Amber Heard is seeking to appeal or throw out the June verdict in the high-profile defamation lawsuit between her and ex-husband Johnny Depp.
In a lengthy filing in Virginia court on Friday, the Aquaman actress’s legal team argued the ruling had a number of issues, including poor legal reasoning, an improperly vetted jury, and excessively awarded damages.
Last month, a seven-person civil jury ruled largely in favor of Mr. Depp in a split verdict, finding that Ms. Heard had defamed him in a 2018 op-ed in The Washington Post in which she implied he had abused her but did not name him.
The decision ordered Ms. Heard to pay the Pirates of the Caribbean star$15m in punitive and compensatory damages.
It also held one of Mr. Depp’s attorneys defamed Ms. Heard, who was awarded $2m in punitive damages.
In the Friday court documents, Ms. Heard’s attorney Elaine Bredehoft said the case rests on flawed legal logic, arguing Mr. Depp’s claims “proceeded solely on a defamation by implication theory, abandoning any claims that Ms. Heard’s statements were actually false”.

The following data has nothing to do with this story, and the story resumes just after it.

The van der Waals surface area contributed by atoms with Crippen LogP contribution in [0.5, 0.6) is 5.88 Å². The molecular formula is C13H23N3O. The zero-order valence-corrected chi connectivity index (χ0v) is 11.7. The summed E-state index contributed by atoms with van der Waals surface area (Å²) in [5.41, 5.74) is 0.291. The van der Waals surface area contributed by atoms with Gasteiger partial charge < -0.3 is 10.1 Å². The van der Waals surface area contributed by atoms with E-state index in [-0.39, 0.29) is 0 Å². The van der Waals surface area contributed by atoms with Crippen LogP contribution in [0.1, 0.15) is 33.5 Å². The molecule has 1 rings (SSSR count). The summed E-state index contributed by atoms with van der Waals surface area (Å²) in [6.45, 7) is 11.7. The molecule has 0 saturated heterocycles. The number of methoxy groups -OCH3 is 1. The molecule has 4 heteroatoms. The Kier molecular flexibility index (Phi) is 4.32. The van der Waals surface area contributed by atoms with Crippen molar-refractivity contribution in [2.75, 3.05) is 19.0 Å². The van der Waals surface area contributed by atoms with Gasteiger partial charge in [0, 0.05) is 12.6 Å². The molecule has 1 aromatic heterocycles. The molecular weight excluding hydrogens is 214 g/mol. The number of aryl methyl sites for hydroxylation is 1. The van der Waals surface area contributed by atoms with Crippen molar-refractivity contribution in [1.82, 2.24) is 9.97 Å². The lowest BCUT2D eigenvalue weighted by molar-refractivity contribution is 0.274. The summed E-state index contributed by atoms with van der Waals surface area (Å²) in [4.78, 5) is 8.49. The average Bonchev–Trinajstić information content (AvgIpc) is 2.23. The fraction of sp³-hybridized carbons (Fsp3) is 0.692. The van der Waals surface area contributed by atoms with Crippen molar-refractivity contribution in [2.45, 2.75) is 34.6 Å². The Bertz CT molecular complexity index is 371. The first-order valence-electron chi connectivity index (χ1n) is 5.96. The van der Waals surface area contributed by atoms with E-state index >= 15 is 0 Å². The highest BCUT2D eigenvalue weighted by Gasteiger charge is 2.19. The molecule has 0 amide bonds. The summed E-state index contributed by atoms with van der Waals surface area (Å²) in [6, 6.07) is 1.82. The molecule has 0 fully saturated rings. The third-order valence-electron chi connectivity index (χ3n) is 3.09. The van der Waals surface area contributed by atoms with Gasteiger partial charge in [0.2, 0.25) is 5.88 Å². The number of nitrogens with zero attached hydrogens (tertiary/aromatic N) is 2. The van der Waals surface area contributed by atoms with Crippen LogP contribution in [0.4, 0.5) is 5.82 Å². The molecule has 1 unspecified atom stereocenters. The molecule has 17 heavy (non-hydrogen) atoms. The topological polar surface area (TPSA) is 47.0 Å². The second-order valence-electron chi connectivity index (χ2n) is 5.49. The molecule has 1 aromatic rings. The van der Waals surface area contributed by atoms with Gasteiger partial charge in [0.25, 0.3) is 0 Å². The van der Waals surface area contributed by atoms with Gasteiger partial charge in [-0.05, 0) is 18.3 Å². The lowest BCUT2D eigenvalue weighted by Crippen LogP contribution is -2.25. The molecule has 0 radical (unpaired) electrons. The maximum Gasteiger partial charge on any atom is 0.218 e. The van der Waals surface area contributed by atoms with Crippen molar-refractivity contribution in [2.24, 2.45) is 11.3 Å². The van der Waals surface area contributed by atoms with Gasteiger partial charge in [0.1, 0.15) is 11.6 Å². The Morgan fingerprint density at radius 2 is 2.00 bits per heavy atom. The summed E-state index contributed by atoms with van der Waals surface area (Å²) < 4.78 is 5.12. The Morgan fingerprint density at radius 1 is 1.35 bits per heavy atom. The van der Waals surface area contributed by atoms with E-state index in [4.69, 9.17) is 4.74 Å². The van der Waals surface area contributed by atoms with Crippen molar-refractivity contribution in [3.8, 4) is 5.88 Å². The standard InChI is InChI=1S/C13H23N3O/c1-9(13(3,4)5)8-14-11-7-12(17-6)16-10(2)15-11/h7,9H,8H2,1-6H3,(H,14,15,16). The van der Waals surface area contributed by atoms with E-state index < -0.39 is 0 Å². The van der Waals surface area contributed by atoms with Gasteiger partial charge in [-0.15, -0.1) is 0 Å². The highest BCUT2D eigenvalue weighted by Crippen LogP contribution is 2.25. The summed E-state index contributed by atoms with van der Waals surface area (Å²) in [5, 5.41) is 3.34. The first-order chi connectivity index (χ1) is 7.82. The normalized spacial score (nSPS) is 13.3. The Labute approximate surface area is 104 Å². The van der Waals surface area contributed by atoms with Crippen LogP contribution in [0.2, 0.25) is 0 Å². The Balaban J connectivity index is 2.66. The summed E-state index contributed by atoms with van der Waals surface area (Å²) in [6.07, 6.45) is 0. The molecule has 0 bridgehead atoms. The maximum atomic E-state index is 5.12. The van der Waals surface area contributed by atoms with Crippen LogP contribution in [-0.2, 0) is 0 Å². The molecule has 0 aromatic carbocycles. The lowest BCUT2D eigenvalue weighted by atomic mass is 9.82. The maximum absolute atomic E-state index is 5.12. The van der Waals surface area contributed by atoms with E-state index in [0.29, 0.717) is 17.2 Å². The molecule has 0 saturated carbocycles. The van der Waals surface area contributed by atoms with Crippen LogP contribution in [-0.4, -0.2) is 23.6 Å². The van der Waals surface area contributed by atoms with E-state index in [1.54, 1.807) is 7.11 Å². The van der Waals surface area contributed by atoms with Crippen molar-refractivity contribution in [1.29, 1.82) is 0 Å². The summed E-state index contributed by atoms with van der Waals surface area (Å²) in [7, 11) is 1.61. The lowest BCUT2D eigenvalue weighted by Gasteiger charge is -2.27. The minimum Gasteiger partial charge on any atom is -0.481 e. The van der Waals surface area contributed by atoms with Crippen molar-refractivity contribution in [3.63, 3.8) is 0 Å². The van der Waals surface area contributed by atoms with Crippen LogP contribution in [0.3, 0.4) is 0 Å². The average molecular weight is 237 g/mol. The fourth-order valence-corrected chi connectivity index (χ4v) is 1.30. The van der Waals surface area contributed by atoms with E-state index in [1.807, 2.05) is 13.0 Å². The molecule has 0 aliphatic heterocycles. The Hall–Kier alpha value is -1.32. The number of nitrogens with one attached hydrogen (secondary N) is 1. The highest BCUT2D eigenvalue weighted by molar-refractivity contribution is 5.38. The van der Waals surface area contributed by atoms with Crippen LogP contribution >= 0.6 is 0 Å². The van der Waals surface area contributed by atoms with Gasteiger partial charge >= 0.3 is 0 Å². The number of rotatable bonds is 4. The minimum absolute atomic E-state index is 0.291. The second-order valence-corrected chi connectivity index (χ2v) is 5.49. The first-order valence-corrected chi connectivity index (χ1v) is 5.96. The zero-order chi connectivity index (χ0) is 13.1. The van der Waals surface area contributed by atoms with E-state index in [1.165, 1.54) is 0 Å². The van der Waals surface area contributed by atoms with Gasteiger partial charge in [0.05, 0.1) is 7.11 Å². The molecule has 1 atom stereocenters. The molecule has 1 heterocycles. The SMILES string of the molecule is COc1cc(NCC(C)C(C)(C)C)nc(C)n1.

Ms. Bredehoft also argued that Mr. Depp’s legal team said it would focus on the period after the op-ed came out, but instead widened to encompass events and statements from back in 2016.
The motion calls a new trial, a new verdict, or a dismissal of Mr Depp’s complaint altogether.
In it, Ms. Heard also claims there were problems with the jury’s credibility. The filing points to Juror 15 as proof, arguing that there appears to be a 25-year discrepancy between their birthday on court records and in publicly available information, raising questions about the thoroughness of the vetting process.
Ben Chew, who leads Mr. Depp’s legal team, told Courthouse News the appeal was “what we expected, just longer, no more substantive”.
In the course of the trial, which lasted from April until June, the dispute between the two actors became something much bigger than a narrow defamation proceeding.
Instead, the case attracted feverish attention online and in person, including from parasocial groups of fans, and was seen by some as the death knell of the #MeToo movement.